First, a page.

sciolism

noun

sci·​o·​lism ˈsī-ə-ˌli-zəm How to pronounce sciolism (audio)
: a superficial show of learning
sciolist noun
sciolistic adjective

Did you know?

Sciolism comes from the Late Latin sciolus, which means "smatterer" (or "one who speaks with spotty or superficial knowledge"). "Sciolus" comes from the diminutive of Latin scius, meaning "knowing," which itself comes from the verb scire, meaning "to know." Of course, if you know something about Latin roots, you know that "scire" is the source of many other English words, including "science," "prescience" ("foreknowledge"), "nescience" ("lack of knowledge"), and "conscience."

Word History

Etymology

Late Latin sciolus "smatterer, pretender to knowledge" (Latin scius "possessing knowledge, expert," derivative of scīre "to know" —perhaps as back-formation from nescius "ignorant"— + -olus, diminutive suffix, here with depreciative value) + -ism — more at science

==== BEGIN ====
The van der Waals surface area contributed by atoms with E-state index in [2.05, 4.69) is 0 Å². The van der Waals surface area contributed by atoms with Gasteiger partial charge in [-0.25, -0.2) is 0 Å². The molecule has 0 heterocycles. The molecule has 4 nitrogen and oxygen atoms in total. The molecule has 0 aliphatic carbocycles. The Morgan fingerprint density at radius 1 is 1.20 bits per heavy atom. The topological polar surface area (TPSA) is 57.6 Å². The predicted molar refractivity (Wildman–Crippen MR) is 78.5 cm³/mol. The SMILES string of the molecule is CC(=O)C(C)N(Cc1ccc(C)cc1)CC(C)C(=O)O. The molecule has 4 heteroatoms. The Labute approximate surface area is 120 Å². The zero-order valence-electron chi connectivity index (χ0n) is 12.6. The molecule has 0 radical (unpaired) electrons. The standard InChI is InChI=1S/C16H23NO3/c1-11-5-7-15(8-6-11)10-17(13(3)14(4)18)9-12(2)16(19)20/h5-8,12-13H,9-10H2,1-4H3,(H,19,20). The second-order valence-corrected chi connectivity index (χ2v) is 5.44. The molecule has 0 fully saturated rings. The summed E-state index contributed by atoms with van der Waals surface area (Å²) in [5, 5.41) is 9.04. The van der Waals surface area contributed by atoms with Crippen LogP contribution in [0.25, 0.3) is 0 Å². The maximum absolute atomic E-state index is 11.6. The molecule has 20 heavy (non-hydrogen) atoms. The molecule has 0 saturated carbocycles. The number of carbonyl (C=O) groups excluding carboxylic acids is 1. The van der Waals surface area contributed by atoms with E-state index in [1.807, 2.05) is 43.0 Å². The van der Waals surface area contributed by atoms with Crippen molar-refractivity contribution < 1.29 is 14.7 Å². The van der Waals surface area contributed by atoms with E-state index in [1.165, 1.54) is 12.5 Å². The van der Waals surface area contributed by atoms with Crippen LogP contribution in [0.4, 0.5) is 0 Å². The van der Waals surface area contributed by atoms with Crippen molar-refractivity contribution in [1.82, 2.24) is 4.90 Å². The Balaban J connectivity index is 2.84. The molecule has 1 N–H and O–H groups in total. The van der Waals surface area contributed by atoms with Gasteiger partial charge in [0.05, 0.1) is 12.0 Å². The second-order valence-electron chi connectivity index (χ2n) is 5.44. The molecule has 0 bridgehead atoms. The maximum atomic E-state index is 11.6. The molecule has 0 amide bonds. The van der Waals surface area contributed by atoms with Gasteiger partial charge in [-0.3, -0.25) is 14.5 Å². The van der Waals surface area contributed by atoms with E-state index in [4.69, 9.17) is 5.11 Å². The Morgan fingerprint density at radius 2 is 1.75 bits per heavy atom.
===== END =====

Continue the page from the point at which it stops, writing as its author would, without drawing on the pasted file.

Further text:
First Known Use

1816, in the meaning defined above

Time Traveler
The first known use of sciolism was in 1816

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Dictionary Entries Near sciolism

Cite this Entry

“Sciolism.” Merriam-Webster.com Dictionary, Merriam-Webster, https://www.merriam-webster.com/dictionary/sciolism. Accessed 21 Feb. 2024.

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